The federal Fair Labor Standards Act (FLSA) mandates that all employees working within the United States must be paid no less than $7.25 per hour for all of the time that they spend working. This is true regardless of how the employee gets paid, whether it is on commission, a salary, or on a piece-rate basis.
According to a new wage and hour lawsuit filed against Wal-Mart, the retail chain paid its truck drivers on a piece-rate basis that allegedly resulted in the drivers getting paid less than minimum wage for the time that they spent working for Wal-Mart. According to the lawsuit, the drivers were allegedly paid only $42 for 10-hour layovers.
The class action lawsuit also alleges that drivers were denied meal and rest breaks. Under California labor law, all employees working within the state of California (where the lawsuit was filed) are entitled to a paid rest break lasting at least ten minutes for every four hours that they spend working. For every five hours worked, the employee is entitled to an unpaid meal break of at least thirty minutes. For every day that one of these breaks is missed, for any reason, the law mandates that the employer must pay the worker one hour’s worth of wages, in addition to all wages earned that day.
The lawsuit alleges that the piece-rate basis on which the drivers were paid did not take into account all of the mandatory tasks that the drivers were required to perform as part of their duties. These tasks include washing, fueling and weighing the trucks, and filling out paperwork.
The lawsuit also alleges that Wal-Mart failed to provide the truck drivers with accurate wage statements. Under the FLSA, employers are required to provide all of their workers with accurate wage statements detailing the number of hours that the employees worked, how much they were paid, and all deductions made to the employees’ pay.
District Judge Susan Illston certified the class for all claims except the wage statement claim. In her decision, she noted that, “While Wal-Mart argues that there are varying circumstances in which individual drivers may be granted pay at the discretion of general transportation managers, this does not negate plaintiffs’ assertion that there is a general default policy, defined in the driver reference and pay manuals, against paying drivers for certain tasks.”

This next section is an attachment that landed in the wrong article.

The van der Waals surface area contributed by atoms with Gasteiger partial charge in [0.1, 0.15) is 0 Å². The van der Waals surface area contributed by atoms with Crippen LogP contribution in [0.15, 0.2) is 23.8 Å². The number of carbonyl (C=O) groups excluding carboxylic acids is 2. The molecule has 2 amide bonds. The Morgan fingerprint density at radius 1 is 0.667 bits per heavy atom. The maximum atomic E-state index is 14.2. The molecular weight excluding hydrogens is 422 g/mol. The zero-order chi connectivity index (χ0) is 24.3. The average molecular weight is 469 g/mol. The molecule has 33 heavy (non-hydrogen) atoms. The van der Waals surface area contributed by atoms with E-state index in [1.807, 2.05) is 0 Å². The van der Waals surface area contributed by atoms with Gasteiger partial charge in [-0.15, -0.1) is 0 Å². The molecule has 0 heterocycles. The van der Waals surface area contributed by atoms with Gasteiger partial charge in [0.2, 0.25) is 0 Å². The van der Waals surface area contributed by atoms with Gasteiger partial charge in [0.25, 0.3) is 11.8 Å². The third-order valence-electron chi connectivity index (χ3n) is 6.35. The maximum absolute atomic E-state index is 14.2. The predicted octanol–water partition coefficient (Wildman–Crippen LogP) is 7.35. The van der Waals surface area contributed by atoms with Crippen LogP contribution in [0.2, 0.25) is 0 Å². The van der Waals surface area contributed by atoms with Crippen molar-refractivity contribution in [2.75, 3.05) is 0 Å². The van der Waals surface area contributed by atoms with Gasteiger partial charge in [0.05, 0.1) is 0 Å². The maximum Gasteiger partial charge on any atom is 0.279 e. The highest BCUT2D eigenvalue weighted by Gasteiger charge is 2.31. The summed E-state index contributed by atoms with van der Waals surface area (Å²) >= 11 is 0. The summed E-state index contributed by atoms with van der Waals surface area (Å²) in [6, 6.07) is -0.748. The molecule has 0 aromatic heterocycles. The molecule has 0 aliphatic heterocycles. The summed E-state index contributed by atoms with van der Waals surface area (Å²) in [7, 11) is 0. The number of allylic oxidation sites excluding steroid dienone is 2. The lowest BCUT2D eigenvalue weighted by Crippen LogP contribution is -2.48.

Wal-Mart argued that the class should be decertified because the plaintiffs did not show how they could determine which drivers performed which tasks or how much time was spent on each task. Judge Illston dismissed this argument, pointing out that the class has common questions concerning Wal-Mart’s pay formula, which allow for class certification regarding wages and wait times.
Judge Illston did note though, that if the alleged length of time spent performing mandatory duties such as washing and fueling varies too greatly among the class members, then Wal-Mart will be able to move to decertify the class.
The plaintiffs estimate that as many as 500 truck drivers are eligible to participate in the class. Wal-Mart denies the claims.The Chicago overtime lawyers at the Chicago Overtime Law Center are investigating unpaid overtime claims against large retail chains such as Apple, Walgreen’s, CVS, Urban Outfitters, GAP, Abercrombie & Fitch, Limited, Forever 21, Macy’s, Target, JC Penney’s, Lowes, Marshalls, TJ Max, Nieman Marcus, Saks Fifth Avenue, Best Buy, Home Depot, Apple, Best Buy, Sears, K Mart, J.C Penney, Walmart and other retail chains for misclassifying employees as managers, erasing or altering time sheets or time records, pressuring workers not to report or record overtime, failing to pay for time spent on security checks, and otherwise failing to pay workers for overtime and other wages. If you are the victim this practice call us at (312) 869-4095 or contact us online.